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IFC Providers Balance Cost and Capabilities to Provide the ‘At Home’ Experience in the Air

By David Hodes | March 29, 2024

In-flight connectivity experts at SATELLITE 2024 Photo: Access Intelligence

In-flight connectivity (IFC) developers are working to balance cost with capabilities while offering an in-flight internet experience to match what is available at a consumer’s home. A panel of experts from Intelsat, Gogo Business Aviation, Viasat, Hughes Network Systems, Anuvu, and Gilat Satellite Networks took stock of evolving IFC expectations this month at SATELLITE 2024.

The panel generally agreed that the true at-home internet experience is now possible.

“It’s here. It’s a reliable service,” said Reza Rasoulian, vice president of Hughes. “It’s not one band versus another one versus another. When you bring all of this together in a cohesive solution, we are able to deliver an exceptional experience. I think some players have been better than others over time, but it’s time to really create a living [room] experience in the air.”

Viasat Aviation CCO Meherwan Polad described the expectation of an internet at-home experience in the air. “It means the ability to do all the things you’re used to at home, which is using your business applications, browsing the web, doing all the streaming you want from all your favorite streaming providers,” Polad said. “But digging a little bit deeper, it means being able to do those things anytime, anywhere, regardless of what time of day and regardless of where you’re flying.”

Dave Bijur, senior vice president of Commercial Aviation for Intelsat, said new solutions that are coming online take time to implement. It takes time to change out solutions that have been on airplanes for the past 15 years. He highlighted the reduction in latency, or the time it takes to get a packet of data to and from the airplane, with Low-Earth Orbit (LEO) satellites. Intelsat partners with Eutelsat OneWeb for aviation connectivity, and also signed a LEO capacity expansion deal during SATELLITE.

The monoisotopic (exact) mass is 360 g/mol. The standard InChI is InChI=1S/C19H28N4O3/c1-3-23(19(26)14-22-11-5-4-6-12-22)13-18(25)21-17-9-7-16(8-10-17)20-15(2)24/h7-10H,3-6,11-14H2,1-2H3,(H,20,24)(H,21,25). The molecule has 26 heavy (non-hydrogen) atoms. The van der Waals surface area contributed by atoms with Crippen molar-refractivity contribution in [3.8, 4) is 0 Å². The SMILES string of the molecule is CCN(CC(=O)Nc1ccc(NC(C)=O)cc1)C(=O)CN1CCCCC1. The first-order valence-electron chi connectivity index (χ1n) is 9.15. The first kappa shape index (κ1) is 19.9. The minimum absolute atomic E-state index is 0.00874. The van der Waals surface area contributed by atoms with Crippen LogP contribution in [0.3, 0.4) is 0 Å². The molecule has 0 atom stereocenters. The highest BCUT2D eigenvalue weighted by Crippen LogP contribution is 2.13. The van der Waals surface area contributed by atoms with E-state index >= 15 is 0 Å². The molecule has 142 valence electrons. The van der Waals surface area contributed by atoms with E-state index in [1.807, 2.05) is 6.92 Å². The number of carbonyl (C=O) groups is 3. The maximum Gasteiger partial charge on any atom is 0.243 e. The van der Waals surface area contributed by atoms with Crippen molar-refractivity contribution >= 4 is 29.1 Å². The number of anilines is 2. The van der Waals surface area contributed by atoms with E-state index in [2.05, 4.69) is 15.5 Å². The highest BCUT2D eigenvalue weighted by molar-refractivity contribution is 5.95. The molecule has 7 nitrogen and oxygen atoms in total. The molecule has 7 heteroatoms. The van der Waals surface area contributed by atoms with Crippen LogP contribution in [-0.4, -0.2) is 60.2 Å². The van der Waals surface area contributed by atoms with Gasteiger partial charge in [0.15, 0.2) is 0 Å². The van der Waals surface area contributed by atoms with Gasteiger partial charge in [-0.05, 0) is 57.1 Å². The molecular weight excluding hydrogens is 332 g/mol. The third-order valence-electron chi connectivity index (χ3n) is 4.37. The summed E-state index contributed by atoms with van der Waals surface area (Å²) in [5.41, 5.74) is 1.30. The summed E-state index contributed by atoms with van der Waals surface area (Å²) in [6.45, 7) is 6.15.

“There’s a significant enhancement available on the LEO network when it comes to basic applications,” Bijur said. “I’m not talking just voice and video. I’m talking basic collaboration tools that are functioning much better.”

Rasoulian mentioned technology improvements Hughes has pursued to create a “frictionless experience for every flight every single time every single minute.” Hughes landed its first direct-to-airline IFC deal with Delta Air Lines last year.

“The way we’re doing that was a lot of automation in the backend that actually extends the health of the network to be able to provide that experience,” he said.

Technology is coming along, but not as fast as some would hope. “The challenge that we have in aviation is that it just takes time with new technology and aircrafts,” said Amir Yafe, vice president of Mobility and Global Accounts for Gilat Satellite Networks. “The rollout of services is just a gradual process. It’s not as quick as at-home. It just takes more time because of the regulations, because of the safety of flights, and other concerns that need to be addressed first.”

[Read more: Flat Panel Antennas Put Volume Back on the Menu in IFC]  

There is a sense that IFC providers are a getting a better education in providing services and balancing that with customer demands, Yafe said. “We’re getting more and more educated now. I think at the end airlines need to balance how much they want to go into the technology,” he said. “There was a lot of discussions on multi orbits and multi bands. But they don’t focus on money. Most things cost a lot of money to put on an aircraft.”

One issue that is still up for debate is the business model of IFC. Should in-flight internet be a revenue generator?

“It’s an airline by airline matter,” Bijur said. “Bags fly free at Southwest Airlines. That’s a marketing ploy. That’s not because they know something we don’t. It’s a choice I think that everyone can make as to how they’re going to make the value proposition that the customer enjoys.”

Bijur said it’s up to airlines how they structure it, whether to charge for it separately or make up the cost in the ticket price.

The cost of the in-flight service for aviation represents a very small fraction of the cost to own, operate and maintain the aircraft, argued Gustavo Nader, chief strategy officer for Gogo Business Aviation.

“There is the expectation that service evolves over time as user expectations increase,” Nader said. “Everything we have built and developed around the platform economy is designed for the future, and allows the upgrade and the evolution of the connectivity solutions to that aircraft, so that the user has the ability to always have access to the most effective broadband capabilities.”

The industry needs to work towards proving it can create the reliability and scale needed for in-flight connectivity, Rasoulian said. “We need to create this reliable, fault-tolerant ecosystem. That’s trial and error. Systems consistency is the name of the game.”